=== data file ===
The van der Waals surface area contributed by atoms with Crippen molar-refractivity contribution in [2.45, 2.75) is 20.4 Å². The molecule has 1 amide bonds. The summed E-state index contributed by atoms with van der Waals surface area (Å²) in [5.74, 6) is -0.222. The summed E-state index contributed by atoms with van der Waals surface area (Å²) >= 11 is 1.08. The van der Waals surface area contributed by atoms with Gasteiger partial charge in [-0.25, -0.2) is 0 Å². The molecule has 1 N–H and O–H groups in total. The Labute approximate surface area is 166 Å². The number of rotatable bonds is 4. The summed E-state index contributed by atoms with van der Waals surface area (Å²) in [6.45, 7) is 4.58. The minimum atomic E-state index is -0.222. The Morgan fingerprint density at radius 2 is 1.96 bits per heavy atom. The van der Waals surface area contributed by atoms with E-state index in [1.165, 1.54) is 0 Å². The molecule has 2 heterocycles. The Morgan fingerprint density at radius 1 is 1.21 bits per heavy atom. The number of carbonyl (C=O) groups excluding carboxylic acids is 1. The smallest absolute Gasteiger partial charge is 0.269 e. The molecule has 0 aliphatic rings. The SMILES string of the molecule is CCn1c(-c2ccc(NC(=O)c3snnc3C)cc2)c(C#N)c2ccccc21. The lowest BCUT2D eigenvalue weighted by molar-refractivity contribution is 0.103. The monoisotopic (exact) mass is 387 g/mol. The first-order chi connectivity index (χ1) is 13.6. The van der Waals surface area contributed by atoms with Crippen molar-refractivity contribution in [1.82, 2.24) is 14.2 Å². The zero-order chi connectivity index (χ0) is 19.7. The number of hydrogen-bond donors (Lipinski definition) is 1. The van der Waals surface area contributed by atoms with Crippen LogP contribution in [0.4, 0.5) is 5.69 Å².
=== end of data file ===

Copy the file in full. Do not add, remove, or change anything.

The van der Waals surface area contributed by atoms with Crippen molar-refractivity contribution in [2.45, 2.75) is 20.4 Å². The molecule has 1 amide bonds. The summed E-state index contributed by atoms with van der Waals surface area (Å²) in [5.74, 6) is -0.222. The summed E-state index contributed by atoms with van der Waals surface area (Å²) >= 11 is 1.08. The van der Waals surface area contributed by atoms with Gasteiger partial charge in [-0.25, -0.2) is 0 Å². The molecule has 1 N–H and O–H groups in total. The Labute approximate surface area is 166 Å². The number of rotatable bonds is 4. The summed E-state index contributed by atoms with van der Waals surface area (Å²) in [6.45, 7) is 4.58. The minimum atomic E-state index is -0.222. The Morgan fingerprint density at radius 2 is 1.96 bits per heavy atom. The van der Waals surface area contributed by atoms with E-state index in [1.165, 1.54) is 0 Å². The molecule has 2 heterocycles. The Morgan fingerprint density at radius 1 is 1.21 bits per heavy atom. The number of carbonyl (C=O) groups excluding carboxylic acids is 1. The smallest absolute Gasteiger partial charge is 0.269 e. The molecule has 0 aliphatic rings. The SMILES string of the molecule is CCn1c(-c2ccc(NC(=O)c3snnc3C)cc2)c(C#N)c2ccccc21. The lowest BCUT2D eigenvalue weighted by molar-refractivity contribution is 0.103. The monoisotopic (exact) mass is 387 g/mol. The first-order chi connectivity index (χ1) is 13.6. The van der Waals surface area contributed by atoms with Crippen molar-refractivity contribution in [1.82, 2.24) is 14.2 Å². The zero-order chi connectivity index (χ0) is 19.7. The number of hydrogen-bond donors (Lipinski definition) is 1. The van der Waals surface area contributed by atoms with Crippen LogP contribution in [0.4, 0.5) is 5.69 Å².